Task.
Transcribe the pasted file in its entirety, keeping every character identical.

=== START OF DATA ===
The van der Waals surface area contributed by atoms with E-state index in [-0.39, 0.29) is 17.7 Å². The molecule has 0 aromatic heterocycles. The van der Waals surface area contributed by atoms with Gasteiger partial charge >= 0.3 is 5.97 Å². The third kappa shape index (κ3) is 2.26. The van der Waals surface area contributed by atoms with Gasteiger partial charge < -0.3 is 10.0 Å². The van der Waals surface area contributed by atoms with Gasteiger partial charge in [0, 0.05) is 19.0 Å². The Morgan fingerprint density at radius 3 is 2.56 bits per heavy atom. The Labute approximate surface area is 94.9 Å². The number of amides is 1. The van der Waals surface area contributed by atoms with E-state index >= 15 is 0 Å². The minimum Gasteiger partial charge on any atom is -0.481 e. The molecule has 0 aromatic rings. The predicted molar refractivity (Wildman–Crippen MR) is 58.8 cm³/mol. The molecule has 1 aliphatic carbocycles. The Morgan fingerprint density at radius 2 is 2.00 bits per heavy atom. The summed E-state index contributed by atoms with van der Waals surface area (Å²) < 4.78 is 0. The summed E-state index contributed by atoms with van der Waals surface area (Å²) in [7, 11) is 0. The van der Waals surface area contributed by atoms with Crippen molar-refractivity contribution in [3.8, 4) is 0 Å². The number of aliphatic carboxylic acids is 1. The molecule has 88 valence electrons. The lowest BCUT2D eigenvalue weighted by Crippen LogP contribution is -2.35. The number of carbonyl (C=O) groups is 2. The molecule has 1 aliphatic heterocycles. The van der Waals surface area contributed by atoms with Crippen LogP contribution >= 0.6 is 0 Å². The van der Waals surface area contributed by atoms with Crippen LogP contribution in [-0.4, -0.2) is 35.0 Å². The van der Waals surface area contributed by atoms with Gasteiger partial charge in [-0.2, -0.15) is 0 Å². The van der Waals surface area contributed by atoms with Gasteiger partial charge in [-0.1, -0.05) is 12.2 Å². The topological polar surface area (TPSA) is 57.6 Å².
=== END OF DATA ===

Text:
The van der Waals surface area contributed by atoms with E-state index in [-0.39, 0.29) is 17.7 Å². The molecule has 0 aromatic heterocycles. The van der Waals surface area contributed by atoms with Gasteiger partial charge >= 0.3 is 5.97 Å². The third kappa shape index (κ3) is 2.26. The van der Waals surface area contributed by atoms with Gasteiger partial charge < -0.3 is 10.0 Å². The van der Waals surface area contributed by atoms with Gasteiger partial charge in [0, 0.05) is 19.0 Å². The Morgan fingerprint density at radius 3 is 2.56 bits per heavy atom. The Labute approximate surface area is 94.9 Å². The number of amides is 1. The van der Waals surface area contributed by atoms with E-state index >= 15 is 0 Å². The minimum Gasteiger partial charge on any atom is -0.481 e. The molecule has 0 aromatic rings. The predicted molar refractivity (Wildman–Crippen MR) is 58.8 cm³/mol. The molecule has 1 aliphatic carbocycles. The Morgan fingerprint density at radius 2 is 2.00 bits per heavy atom. The summed E-state index contributed by atoms with van der Waals surface area (Å²) < 4.78 is 0. The summed E-state index contributed by atoms with van der Waals surface area (Å²) in [7, 11) is 0. The van der Waals surface area contributed by atoms with Crippen molar-refractivity contribution in [3.8, 4) is 0 Å². The number of aliphatic carboxylic acids is 1. The molecule has 88 valence electrons. The lowest BCUT2D eigenvalue weighted by Crippen LogP contribution is -2.35. The number of carbonyl (C=O) groups is 2. The molecule has 1 aliphatic heterocycles. The van der Waals surface area contributed by atoms with Crippen LogP contribution >= 0.6 is 0 Å². The van der Waals surface area contributed by atoms with Crippen LogP contribution in [-0.4, -0.2) is 35.0 Å². The van der Waals surface area contributed by atoms with Gasteiger partial charge in [-0.2, -0.15) is 0 Å². The van der Waals surface area contributed by atoms with Gasteiger partial charge in [-0.1, -0.05) is 12.2 Å². The topological polar surface area (TPSA) is 57.6 Å².